Tar Hollow is a place for friends
- Published: April 18, 2013
When Corrie Van Ausdal attended Tar Hollow as a child with her family, she felt as if everyone in Yellow Springs was staying in the rustic cabins perched on a hillside at the state park south of Chillicothe. Tar Hollow was a once-a-year place where kids felt giddy with freedom but still safe under the watchful eyes of everyone’s mom and dad. It was a place where time slowed down so much that “a weekend felt like a month.”
“I did so much with my friends, from the time I woke up until I went to sleep,” she said in an interview last week.
Eden Robertson Matteson was an infant when she first went to Tar Hollow with her parents, Kathy and Dick. Like Van Ausdal, she grew up knowing that the third weekend in May meant going to Tar Hollow, where she and her friends would roller skate and play Four Square in the lodge, swim and canoe in the lake, and spend much of Saturday scheming to create “a ridiculous children’s skit” that they’d perform for the adults that night.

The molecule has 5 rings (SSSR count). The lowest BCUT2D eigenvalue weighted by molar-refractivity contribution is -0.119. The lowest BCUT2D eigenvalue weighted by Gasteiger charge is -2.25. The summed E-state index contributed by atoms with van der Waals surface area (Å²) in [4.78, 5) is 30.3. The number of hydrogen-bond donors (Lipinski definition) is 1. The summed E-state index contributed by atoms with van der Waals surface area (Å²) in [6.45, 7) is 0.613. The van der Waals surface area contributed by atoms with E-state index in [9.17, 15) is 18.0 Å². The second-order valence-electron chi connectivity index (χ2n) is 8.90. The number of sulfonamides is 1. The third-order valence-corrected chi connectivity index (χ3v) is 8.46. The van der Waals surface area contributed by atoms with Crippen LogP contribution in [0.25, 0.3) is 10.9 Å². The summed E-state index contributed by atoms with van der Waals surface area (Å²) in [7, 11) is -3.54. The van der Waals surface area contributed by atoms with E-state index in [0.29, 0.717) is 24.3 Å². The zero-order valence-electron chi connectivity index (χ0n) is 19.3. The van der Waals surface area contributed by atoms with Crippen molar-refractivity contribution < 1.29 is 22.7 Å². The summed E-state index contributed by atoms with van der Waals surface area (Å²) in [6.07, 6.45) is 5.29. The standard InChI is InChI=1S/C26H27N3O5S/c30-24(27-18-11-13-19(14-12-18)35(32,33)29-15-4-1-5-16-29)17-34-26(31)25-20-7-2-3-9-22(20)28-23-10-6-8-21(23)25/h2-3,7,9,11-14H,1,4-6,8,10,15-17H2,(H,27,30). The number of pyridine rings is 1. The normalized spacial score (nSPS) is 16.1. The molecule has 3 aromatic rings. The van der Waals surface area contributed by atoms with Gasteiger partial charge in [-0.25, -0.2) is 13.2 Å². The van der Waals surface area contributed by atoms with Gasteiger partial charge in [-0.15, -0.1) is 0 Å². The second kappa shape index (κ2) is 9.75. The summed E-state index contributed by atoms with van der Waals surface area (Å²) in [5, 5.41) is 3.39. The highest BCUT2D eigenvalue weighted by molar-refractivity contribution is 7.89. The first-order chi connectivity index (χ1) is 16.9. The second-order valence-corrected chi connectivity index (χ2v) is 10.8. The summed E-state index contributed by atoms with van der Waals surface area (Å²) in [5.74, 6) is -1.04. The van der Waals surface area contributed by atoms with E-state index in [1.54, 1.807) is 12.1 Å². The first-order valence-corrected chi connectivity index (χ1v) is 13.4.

Van Ausdal and Matteson loved Tar Hollow so much as kids that, now that they’re mothers themselves, they want to provide the same joy to their children. They plan to be at Tar Hollow the weekend of May 17–19, and encourage other young village families to join in.
“We want to be on the crest of a new wave of young families” who go camping to Tar Hollow each May, Van Ausdal said.
Even though it’s organized by the Unitarian Fellowship, Tar Hollow is an event open to the whole community, according to longtime organizer Hardy Ballantine.
“This is a Yellow Springs activity,” he said.
In its 49th year, Tar Hollow has obviously been a success.
“We have a lot of fun,” Ballantine said. “It’s a nice way to get into the country and still be together.”
While Tar Hollow includes some traditional activities, such as an optional Saturday morning wildflower walk and talent show and bonfire that evening, the event is mainly unstructured. Consequently, Ballantine said, the adults end up spending time with those they might not otherwise, getting to know each other.
“It’s a chance to be with the people you might see around town but don’t talk to,” he said.